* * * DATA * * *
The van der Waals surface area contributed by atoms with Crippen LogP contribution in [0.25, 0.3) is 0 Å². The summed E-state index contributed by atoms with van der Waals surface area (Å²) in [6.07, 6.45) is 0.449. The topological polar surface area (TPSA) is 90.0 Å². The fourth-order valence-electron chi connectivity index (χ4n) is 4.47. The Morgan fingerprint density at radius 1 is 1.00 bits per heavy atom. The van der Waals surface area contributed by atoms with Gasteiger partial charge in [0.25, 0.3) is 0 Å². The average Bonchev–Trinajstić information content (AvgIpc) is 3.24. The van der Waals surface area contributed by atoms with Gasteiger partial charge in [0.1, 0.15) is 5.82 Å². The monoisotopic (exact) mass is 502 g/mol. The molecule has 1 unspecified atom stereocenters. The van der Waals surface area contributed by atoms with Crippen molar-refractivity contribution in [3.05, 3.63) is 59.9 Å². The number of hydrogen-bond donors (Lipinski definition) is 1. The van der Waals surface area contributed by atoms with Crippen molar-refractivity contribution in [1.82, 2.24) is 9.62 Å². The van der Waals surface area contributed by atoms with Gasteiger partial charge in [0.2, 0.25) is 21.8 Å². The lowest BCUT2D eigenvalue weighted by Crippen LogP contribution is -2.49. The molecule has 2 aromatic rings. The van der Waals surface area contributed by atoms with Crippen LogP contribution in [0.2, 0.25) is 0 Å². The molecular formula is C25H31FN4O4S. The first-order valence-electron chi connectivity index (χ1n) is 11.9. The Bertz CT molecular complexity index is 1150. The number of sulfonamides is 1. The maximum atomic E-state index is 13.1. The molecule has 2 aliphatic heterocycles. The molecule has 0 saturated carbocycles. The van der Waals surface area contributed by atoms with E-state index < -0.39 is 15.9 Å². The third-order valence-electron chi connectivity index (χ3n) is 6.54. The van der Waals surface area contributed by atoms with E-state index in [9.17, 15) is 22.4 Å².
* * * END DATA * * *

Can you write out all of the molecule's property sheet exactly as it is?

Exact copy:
The van der Waals surface area contributed by atoms with Crippen LogP contribution in [0.25, 0.3) is 0 Å². The summed E-state index contributed by atoms with van der Waals surface area (Å²) in [6.07, 6.45) is 0.449. The topological polar surface area (TPSA) is 90.0 Å². The fourth-order valence-electron chi connectivity index (χ4n) is 4.47. The Morgan fingerprint density at radius 1 is 1.00 bits per heavy atom. The van der Waals surface area contributed by atoms with Gasteiger partial charge in [0.25, 0.3) is 0 Å². The average Bonchev–Trinajstić information content (AvgIpc) is 3.24. The van der Waals surface area contributed by atoms with Gasteiger partial charge in [0.1, 0.15) is 5.82 Å². The monoisotopic (exact) mass is 502 g/mol. The molecule has 1 unspecified atom stereocenters. The van der Waals surface area contributed by atoms with Crippen molar-refractivity contribution in [3.05, 3.63) is 59.9 Å². The number of hydrogen-bond donors (Lipinski definition) is 1. The van der Waals surface area contributed by atoms with Crippen molar-refractivity contribution in [1.82, 2.24) is 9.62 Å². The van der Waals surface area contributed by atoms with Gasteiger partial charge in [0.2, 0.25) is 21.8 Å². The lowest BCUT2D eigenvalue weighted by Crippen LogP contribution is -2.49. The molecule has 2 aromatic rings. The van der Waals surface area contributed by atoms with Crippen LogP contribution in [0.2, 0.25) is 0 Å². The molecular formula is C25H31FN4O4S. The first-order valence-electron chi connectivity index (χ1n) is 11.9. The Bertz CT molecular complexity index is 1150. The number of sulfonamides is 1. The maximum atomic E-state index is 13.1. The molecule has 2 aliphatic heterocycles. The molecule has 0 saturated carbocycles. The van der Waals surface area contributed by atoms with E-state index < -0.39 is 15.9 Å². The third-order valence-electron chi connectivity index (χ3n) is 6.54. The van der Waals surface area contributed by atoms with E-state index in [9.17, 15) is 22.4 Å².